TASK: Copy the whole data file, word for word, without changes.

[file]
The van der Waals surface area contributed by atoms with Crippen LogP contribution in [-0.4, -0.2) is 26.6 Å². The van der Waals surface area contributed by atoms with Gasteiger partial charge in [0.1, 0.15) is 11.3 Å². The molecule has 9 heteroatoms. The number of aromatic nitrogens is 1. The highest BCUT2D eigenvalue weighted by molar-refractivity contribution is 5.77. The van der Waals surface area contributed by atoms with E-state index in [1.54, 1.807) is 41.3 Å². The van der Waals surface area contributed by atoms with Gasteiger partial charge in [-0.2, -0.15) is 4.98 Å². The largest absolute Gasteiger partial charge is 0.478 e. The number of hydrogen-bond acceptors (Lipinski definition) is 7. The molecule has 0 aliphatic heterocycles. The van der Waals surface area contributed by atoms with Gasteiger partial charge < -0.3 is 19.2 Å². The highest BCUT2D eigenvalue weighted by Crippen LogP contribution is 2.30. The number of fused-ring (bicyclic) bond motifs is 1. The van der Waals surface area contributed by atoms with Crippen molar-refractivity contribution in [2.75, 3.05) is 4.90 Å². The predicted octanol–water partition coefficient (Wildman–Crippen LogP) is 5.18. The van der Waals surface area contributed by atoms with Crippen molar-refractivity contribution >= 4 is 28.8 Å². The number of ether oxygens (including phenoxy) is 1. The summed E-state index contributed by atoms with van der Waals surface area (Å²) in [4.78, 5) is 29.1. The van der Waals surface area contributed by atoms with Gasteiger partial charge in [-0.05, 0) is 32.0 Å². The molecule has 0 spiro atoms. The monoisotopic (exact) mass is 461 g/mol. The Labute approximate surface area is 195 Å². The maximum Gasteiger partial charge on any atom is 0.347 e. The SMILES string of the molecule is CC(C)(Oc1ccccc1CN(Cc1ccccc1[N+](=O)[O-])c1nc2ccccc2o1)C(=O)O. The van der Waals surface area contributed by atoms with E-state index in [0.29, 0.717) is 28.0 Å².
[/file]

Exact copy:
The van der Waals surface area contributed by atoms with Crippen LogP contribution in [-0.4, -0.2) is 26.6 Å². The van der Waals surface area contributed by atoms with Gasteiger partial charge in [0.1, 0.15) is 11.3 Å². The molecule has 9 heteroatoms. The number of aromatic nitrogens is 1. The highest BCUT2D eigenvalue weighted by molar-refractivity contribution is 5.77. The van der Waals surface area contributed by atoms with E-state index in [1.54, 1.807) is 41.3 Å². The van der Waals surface area contributed by atoms with Gasteiger partial charge in [-0.2, -0.15) is 4.98 Å². The largest absolute Gasteiger partial charge is 0.478 e. The number of hydrogen-bond acceptors (Lipinski definition) is 7. The molecule has 0 aliphatic heterocycles. The van der Waals surface area contributed by atoms with Gasteiger partial charge < -0.3 is 19.2 Å². The highest BCUT2D eigenvalue weighted by Crippen LogP contribution is 2.30. The number of fused-ring (bicyclic) bond motifs is 1. The van der Waals surface area contributed by atoms with Crippen molar-refractivity contribution in [2.75, 3.05) is 4.90 Å². The predicted octanol–water partition coefficient (Wildman–Crippen LogP) is 5.18. The van der Waals surface area contributed by atoms with Crippen molar-refractivity contribution >= 4 is 28.8 Å². The number of ether oxygens (including phenoxy) is 1. The summed E-state index contributed by atoms with van der Waals surface area (Å²) in [4.78, 5) is 29.1. The van der Waals surface area contributed by atoms with Gasteiger partial charge in [-0.05, 0) is 32.0 Å². The molecule has 0 spiro atoms. The monoisotopic (exact) mass is 461 g/mol. The Labute approximate surface area is 195 Å². The maximum Gasteiger partial charge on any atom is 0.347 e. The SMILES string of the molecule is CC(C)(Oc1ccccc1CN(Cc1ccccc1[N+](=O)[O-])c1nc2ccccc2o1)C(=O)O. The van der Waals surface area contributed by atoms with E-state index in [0.29, 0.717) is 28.0 Å².